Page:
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"... Leadership tomorrow depends on how we educate our students today—especially in science, technology, engineering and math."

— President Barack Obama, September 16, 2010


The United States has become a global leader, in large part, through the genius and hard work of its scientists, engineers and innovators. Yet today, that position is threatened as comparatively few American students pursue expertise in the fields of science, technology, engineering and mathematics (STEM)—and by an inadequate pipeline of teachers skilled in those subjects. President Obama has set a priority of increasing the number of students and teachers who are proficient in these vital fields.

The President's Fiscal Year 2015 Budget Proposal

Included in the fiscal year 2015 budget are several investments designed to improve teaching and learning in STEM subjects for teachers and students in our nation's schools. Key elements of the President's proposal include:

·         STEM Innovation Proposal: This proposal includes $170 million in new funding that will help to train the next generation of innovators. Key activities include:

·         STEM Innovation Networks ($110 million): This program will award grants to school districts in partnership with colleges, and other regional partners to transform STEM teaching and learning by accelerating the adoption of practices in P-12 education that help to increase the number students who seek out and are well-prepared for post-secondary education and careers in STEM fields.

·         STEM Teacher Pathways ($40 million): To support President Obama's goal of preparing 100,000 effective STEM teachers, this program will provide competitive awards to high-quality programs that recruit and train talented STEM educators for high-need schools.

·         National STEM Master Teacher Corps ($20 million): This program will identify, refine and share models to help America's best and brightest math and science teachers to make the transition from excellent teachers to school and community leaders and advocates for STEM education. The program will enlist, recognize and reward a national corps of outstanding STEM educators to help improve STEM teaching and learning in their schools and communities.

Together, these programs will identify and implement effective approaches for improving STEM teaching and learning; facilitate the dissemination and adoption of effective STEM instructional practices nationwide; and promote STEM education experiences that prioritize hands-on learning to increase student engagement, interest, and achievement in the STEM fields. 

The need:
Only 16 percent of American high school seniors are proficient in mathematics and interested in a STEM career. Even among those who do go on to pursue a college major in the STEM fields, only about half choose to work in a related career. The United States is falling behind internationally, ranking 25th in mathematics and 17th in science among industrialized nations. In our competitive global economy, this situation is unacceptable.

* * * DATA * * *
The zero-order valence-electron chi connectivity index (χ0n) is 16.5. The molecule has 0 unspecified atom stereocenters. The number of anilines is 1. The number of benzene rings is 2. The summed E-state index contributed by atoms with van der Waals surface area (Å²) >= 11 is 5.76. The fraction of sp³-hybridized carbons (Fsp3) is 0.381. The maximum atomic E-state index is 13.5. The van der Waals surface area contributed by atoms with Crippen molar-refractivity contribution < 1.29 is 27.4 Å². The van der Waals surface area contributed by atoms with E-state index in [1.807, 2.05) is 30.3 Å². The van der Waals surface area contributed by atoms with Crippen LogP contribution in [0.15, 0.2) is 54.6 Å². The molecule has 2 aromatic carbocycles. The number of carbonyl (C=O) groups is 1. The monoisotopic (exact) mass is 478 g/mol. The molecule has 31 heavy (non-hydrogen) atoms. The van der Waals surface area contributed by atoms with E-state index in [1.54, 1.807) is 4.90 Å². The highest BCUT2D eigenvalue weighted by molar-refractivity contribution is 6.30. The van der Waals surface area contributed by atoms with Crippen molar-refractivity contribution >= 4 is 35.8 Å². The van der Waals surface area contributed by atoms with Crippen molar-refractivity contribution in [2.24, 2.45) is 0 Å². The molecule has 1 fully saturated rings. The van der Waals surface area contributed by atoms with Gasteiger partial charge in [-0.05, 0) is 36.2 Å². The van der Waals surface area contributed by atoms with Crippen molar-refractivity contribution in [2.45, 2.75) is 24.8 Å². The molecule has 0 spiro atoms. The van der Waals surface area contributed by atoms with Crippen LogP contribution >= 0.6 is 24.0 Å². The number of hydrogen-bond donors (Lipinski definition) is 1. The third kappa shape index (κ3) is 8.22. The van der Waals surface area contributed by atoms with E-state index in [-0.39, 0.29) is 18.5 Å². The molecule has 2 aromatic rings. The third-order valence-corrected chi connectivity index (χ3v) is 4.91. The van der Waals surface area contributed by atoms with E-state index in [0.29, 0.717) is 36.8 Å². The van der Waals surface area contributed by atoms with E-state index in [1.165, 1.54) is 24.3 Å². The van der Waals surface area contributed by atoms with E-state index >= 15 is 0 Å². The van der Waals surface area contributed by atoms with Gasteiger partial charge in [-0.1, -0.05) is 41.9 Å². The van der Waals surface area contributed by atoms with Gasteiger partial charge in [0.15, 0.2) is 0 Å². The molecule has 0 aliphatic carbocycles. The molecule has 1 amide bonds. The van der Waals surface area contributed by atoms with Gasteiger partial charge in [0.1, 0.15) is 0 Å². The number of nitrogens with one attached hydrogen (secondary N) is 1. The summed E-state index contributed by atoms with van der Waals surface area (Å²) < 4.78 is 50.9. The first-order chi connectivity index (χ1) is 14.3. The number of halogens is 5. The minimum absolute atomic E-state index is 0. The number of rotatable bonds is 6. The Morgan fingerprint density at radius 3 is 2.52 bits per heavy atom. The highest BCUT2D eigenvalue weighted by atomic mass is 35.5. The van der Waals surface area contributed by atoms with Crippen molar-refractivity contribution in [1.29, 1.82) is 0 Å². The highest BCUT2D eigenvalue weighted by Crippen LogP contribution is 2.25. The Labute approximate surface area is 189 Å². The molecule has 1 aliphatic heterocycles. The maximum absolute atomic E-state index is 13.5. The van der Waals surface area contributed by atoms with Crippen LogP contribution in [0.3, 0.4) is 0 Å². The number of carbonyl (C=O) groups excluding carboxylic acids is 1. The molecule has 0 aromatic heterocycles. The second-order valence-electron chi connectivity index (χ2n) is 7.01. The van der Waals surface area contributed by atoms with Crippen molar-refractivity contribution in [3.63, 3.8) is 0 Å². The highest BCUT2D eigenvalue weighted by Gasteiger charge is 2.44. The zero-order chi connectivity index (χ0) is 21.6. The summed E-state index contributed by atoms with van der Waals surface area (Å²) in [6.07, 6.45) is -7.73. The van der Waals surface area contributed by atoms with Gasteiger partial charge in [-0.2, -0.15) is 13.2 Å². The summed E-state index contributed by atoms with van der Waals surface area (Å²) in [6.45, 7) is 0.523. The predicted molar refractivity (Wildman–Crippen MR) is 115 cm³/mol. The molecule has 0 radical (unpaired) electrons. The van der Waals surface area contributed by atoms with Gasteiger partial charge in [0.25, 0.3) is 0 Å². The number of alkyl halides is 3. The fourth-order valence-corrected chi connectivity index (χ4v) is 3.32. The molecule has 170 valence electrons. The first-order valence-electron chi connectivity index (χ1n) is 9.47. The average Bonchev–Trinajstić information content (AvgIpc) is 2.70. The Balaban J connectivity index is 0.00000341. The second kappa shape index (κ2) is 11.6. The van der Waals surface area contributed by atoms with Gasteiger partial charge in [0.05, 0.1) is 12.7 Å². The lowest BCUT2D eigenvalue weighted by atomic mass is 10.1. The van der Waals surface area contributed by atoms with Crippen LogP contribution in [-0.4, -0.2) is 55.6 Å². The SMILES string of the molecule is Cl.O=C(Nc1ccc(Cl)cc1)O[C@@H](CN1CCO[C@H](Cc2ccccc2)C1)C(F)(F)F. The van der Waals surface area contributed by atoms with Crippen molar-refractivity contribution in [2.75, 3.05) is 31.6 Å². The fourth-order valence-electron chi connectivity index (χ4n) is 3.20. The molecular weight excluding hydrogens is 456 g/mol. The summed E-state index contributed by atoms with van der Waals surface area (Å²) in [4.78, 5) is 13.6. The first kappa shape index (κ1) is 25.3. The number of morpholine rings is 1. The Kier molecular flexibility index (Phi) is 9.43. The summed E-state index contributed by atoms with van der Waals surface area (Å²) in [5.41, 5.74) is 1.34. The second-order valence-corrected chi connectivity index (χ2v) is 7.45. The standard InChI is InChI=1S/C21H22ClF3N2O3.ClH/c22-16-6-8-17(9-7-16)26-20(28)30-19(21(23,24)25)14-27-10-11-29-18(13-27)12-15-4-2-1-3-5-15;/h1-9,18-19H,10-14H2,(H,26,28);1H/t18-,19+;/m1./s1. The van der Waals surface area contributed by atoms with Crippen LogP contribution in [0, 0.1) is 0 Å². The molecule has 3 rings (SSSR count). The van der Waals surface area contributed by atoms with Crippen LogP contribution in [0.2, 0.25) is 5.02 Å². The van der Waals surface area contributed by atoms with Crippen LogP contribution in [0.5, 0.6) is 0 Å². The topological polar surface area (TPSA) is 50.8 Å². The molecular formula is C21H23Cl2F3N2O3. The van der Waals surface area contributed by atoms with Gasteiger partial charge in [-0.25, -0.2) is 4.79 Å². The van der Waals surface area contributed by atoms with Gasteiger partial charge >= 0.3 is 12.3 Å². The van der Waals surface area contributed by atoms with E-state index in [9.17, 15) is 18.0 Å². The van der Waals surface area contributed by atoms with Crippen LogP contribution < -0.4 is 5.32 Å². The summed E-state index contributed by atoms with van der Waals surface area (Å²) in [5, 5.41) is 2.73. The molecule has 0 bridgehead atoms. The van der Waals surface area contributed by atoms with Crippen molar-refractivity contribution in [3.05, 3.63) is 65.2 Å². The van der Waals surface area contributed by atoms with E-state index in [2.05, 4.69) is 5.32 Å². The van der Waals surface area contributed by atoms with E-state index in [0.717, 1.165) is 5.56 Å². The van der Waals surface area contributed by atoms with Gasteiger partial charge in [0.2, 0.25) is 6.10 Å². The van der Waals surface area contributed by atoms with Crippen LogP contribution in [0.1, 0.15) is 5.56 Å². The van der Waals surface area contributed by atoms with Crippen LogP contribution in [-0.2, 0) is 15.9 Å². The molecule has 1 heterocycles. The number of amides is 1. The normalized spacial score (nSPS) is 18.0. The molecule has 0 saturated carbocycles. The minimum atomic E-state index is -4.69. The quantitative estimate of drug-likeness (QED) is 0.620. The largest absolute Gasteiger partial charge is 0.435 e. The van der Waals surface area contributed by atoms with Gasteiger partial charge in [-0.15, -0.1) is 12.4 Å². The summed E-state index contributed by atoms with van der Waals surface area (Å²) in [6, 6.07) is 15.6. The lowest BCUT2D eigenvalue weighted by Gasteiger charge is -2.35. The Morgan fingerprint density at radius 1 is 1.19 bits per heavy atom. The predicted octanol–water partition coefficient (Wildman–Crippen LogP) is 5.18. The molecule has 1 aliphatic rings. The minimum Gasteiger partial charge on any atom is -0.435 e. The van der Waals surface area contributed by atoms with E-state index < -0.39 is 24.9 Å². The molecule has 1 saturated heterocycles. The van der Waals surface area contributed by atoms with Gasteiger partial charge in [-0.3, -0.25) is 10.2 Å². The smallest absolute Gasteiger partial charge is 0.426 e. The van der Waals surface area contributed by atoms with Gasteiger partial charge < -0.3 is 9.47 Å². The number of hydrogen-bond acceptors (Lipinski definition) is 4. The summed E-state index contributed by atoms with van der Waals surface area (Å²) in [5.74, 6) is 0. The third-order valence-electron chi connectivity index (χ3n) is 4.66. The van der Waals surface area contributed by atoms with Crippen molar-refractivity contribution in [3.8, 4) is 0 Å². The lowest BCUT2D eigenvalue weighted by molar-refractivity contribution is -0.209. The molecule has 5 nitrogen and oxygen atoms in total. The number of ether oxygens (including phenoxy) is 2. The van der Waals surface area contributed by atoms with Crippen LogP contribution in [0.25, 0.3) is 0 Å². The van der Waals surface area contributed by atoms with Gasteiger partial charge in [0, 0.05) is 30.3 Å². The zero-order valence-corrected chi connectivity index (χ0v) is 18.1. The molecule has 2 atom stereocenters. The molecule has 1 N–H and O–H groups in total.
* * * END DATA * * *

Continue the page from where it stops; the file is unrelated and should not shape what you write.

The goals:
President Obama has articulated a clear priority for STEM education: within a decade, American students must "move from the middle to the top of the pack in science and math." Specifically, he has called on the nation to develop, recruit, and retain 100,000 excellent STEM teachers over the next 10 years. He also has asked colleges and universities to graduate an additional 1 million students with STEM majors. These improvements in STEM education will happen only if Hispanics, African-Americans, and other underrepresented groups in the STEM fields—including women, people with disabilities, and first-generation Americans—participate.

The plan:
The Committee on STEM Education (CoSTEM), comprised of 13 partner agencies—including all of the mission science agencies and the Department of Education—will facilitate a cohesive national strategy, with new and repurposed funds, to reorganize STEM education programs and increase the impact of federal investments in five areas: P-12 STEM instruction; increasing and sustaining public and youth engagement with STEM; improving the STEM experience of undergraduate students; better serving groups historically underrepresented in STEM fields; and designing graduate education for tomorrow's STEM workforce. Coordinated efforts to improve STEM education are outlined in the Federal 5-year Strategic Plan for STEM Education and will concentrate on improving the delivery, impact, and visibility of STEM efforts. The Department of Education, the National Science Foundation, and the Smithsonian Institution will lead efforts to implement initiatives in the four core reform areas, with CoSTEM—as a whole—leading efforts to improve outcomes for traditionally underrepresented groups. The administration will coordinate and streamline federal efforts to improve STEM education.